(Halifax, NS) June 12, 2017 – On June 12 and 13, a wikuom (wigwam) will be installed on the Mount Saint Vincent University campus as a new space for Indigenous gathering and education. The installation is a legacy project of Catherine Martin whose term as Nancy’s Chair in Women’s Studies at the Mount ends on June 30, 2017.
The Mount is the first Nova Scotia university to add a wikuom to its campus facilities. The wikuom will initially be raised near the Meadows at the top of Seton Road and then move to other locations as required [map].
The raising involves a traditional Mi’kmaq ceremony and media are invited to attend on June 13. The wikuom was traditionally made of birch bark, but are now frequently made of a treated canvas. Expert Tony Solomon, of Mukwa Teepees, will deliver a two-day workshop at the Mount (June 12 and 13) on raising it, welcoming it, protocol and ceremony.
WHEN: 1 p.m. on Tuesday, June 13, 2017, rain or shine. Media are invited to film the feast of traditional corn soup and the wikuom will be up for viewing.
WHERE: In front of the Meadows (off of Seton Road, near the top of the road just before Caritas Residence) at the Mount, 166 Bedford Highway [map]
WHO: Catherine Martin will be joined by Elders from several Mi’kmaq communities in Nova Scotia. Tony Solomon of Mukwa Teepees will also be available to speak to media.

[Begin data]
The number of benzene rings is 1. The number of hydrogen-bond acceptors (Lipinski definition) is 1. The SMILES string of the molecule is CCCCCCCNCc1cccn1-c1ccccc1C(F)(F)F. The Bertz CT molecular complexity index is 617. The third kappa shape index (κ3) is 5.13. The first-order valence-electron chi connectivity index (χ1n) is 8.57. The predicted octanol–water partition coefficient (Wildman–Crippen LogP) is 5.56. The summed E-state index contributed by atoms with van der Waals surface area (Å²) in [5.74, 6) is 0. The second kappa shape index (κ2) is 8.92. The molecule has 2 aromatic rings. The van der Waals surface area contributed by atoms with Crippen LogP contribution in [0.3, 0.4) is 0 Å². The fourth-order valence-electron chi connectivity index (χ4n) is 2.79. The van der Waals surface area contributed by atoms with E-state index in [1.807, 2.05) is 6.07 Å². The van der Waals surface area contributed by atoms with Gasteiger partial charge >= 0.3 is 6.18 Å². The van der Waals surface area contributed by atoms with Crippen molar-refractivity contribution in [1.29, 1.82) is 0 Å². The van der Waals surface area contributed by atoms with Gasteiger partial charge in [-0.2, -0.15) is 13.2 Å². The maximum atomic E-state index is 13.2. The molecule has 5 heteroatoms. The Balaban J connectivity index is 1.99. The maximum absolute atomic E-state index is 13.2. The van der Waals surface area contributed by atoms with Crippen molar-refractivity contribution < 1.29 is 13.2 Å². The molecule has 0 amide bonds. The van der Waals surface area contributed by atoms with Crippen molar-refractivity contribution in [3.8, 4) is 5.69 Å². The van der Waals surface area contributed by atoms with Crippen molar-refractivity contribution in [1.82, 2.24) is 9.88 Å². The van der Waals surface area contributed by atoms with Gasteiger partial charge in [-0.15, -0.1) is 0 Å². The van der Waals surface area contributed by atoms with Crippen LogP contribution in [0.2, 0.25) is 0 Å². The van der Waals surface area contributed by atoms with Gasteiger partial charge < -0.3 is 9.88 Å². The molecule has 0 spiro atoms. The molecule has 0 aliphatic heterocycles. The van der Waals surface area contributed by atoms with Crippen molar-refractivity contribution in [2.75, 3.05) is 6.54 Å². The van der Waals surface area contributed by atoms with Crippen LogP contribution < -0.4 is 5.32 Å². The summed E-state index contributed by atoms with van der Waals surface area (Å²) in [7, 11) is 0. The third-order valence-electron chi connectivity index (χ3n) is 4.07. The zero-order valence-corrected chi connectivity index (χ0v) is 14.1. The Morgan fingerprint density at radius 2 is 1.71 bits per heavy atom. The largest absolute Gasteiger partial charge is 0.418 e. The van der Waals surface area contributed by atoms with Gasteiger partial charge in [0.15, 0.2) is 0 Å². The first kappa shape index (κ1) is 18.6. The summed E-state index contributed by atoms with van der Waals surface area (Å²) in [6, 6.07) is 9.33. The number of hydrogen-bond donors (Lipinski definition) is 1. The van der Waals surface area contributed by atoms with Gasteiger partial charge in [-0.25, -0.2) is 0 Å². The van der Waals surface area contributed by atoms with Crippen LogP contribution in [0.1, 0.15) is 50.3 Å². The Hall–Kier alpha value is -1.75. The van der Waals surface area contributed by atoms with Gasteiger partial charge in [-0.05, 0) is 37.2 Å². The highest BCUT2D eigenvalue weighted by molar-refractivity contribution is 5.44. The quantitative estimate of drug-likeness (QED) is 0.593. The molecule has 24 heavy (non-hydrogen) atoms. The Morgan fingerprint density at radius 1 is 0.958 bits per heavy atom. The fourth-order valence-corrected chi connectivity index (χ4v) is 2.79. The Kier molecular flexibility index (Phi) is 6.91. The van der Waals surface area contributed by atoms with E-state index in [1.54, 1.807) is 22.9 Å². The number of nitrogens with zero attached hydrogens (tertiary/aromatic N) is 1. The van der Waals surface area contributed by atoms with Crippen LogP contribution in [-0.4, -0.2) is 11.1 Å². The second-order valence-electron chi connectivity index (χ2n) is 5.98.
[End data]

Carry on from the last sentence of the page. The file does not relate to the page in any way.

About the Nancy’s Chair
The Nancy’s Chair in Women’s Studies (Nancy’s Chair) was established at Mount Saint Vincent University in the mid-1980s. Endowed by well-known Toronto-based feminist and philanthropist Nancy Ruth, the Chair raises awareness of women’s issues by bringing to campus distinguished scholars in women’s studies and activists who have contributed to the advancement of women. View past Chairs
About Mount Saint Vincent University
As a leader in distance and experiential learning, and based on a strong tradition of social responsibility, Mount Saint Vincent University takes a personalized approach to education to nurture socially responsible global citizens. Founded in 1873, the Mount has been nationally recognized for having one of the lowest student-to-professor ratios, for providing students early access to valuable research opportunities, for its legacy in the advancement of women, and for facilitating critical advancements in food security, healthy aging, literacy, and childhood development.
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Mount Saint Vincent University